I think Jeff the Baptist’s argument is weak, perhaps hastily conceived or penned, but more toward the point in that he is able to rightly discriminate between violation of the 2nd commandment (by Catholic counting), viz., blasphemy, and mere obscenity, which is culturally and subjectively defined.

    What I’d propose is a four-ary breakdown, a spectrum, of Dangerous Words, recognizing of course that even the strongest word is inherently weaker than the weakest meaning and intention.

    1) Objective Violation of the 2nd Commandment–vain use of God’s name: YHWH, Jesus, Christ, maybe others, uttered either as a curse or a intentionally false oath. This is, I think, always a grave matter. I’d don’t think I’d count the exclamation “god” as a per se’ violation here since that is not God’s name.

    2) Cursing Proper–invoking deity or other holy thing or attribute in vain generally or with a specific eternal intention. Here we would find utterances such as god, goddamn and possibly hell, if the intent is to say dammit to hell. Possibly in this category we might find things like “Holy Moly”, but such utterances seem more nonsense than actual profanity. I guess if Moly was a real, unholy thing, then maybe. Dangerous words of categories (1) and (2) are both types of profanity proper. But type (2) fails to be obvectively grave, depending on the circumstances. Damning or wishing hell upon something detestible like, say, sin or heresy or a possibly rotten money-pit of a car or the pain of your thumb once hit by a hammer is not necessarily an evil, unjust, or vain desire. In some cases it is a positive good. Of course we should never wish, not even jokingly, damnation or hell on any person, so certain uses are definitely wrong. Type (2) Dangerous Words are still extremely dangerous and we should definitely not be in the habit of uttering them willy-nilly, just ’cause we feel like it.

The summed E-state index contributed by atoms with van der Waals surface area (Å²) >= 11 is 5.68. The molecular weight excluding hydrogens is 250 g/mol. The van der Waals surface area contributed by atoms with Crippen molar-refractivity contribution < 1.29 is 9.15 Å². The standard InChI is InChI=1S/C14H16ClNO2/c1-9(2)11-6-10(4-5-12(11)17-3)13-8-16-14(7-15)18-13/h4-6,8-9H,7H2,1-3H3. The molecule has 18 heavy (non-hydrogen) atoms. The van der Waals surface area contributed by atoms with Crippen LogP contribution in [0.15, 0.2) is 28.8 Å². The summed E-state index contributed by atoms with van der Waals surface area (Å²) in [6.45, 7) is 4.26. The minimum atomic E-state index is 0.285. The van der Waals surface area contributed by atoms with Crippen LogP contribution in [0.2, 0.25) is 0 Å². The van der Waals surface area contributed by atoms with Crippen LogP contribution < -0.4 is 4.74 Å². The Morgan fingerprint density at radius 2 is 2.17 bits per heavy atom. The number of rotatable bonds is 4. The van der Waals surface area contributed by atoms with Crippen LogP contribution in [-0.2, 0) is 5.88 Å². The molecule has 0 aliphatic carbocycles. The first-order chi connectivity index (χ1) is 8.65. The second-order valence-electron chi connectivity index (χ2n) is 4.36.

3) Obscenity Proper–these are words that refer to conjugal relations and associated body parts, having often or generally a lascivious connotation. Oddly two of these (less dangerous dangerous words) are among the 3 most taboo in the English language… one beginning with F and referring to copulation and the other beginning with C and referring to female sexual anatomy. Others here include “d*ck”, various erectile euphemisms, euphemisms of sexual position and exploit, &c., &c.. Sexuality is perhaps the richest soil for the development of slang in the English language (I suppose we should thank either the Victorians or the Puritans for that… perhaps both.) Use of words and themes in this category is dangerous, but sometimes called for. They should be used judiciously and precisely for their shock value and/or their fine ability to convey shades of meaning not readily offerred by other nouns or adjectives. Paul’s angry reference to removal of the male member in Galatians falls under this category, I think.

    4) Mere Offensive Words–in this category are all the rest and run a gamut from silly (and perfectly innocent) euphemisms for excrement, urine and vomit, to much more potentially wicked terms such as racial slurs. With these words, it depends entirely upon the intent of the communication. Obviously to intend a racial slur is extremely wicked and extremely grave. To refer to a destable thing by some euphemism indicating excrement may be perfectly justified, even laudable in the right circumstances. St. Paul’s reference (Philippians) to the fleshly things he valued in his former life as a Pharisee as skubalon (“sh*t”) is an example of this kind of usage.

    Joe M. muses:

    Anytime someone seems to me to be defending swearing, it makes me wonder why…

    Simple. Some things are worth defending! 😉 … though to be precise, I offer no defense of violation of the 2nd Commandment. There isn’t one… except perhaps ignorance.

    –My $0.02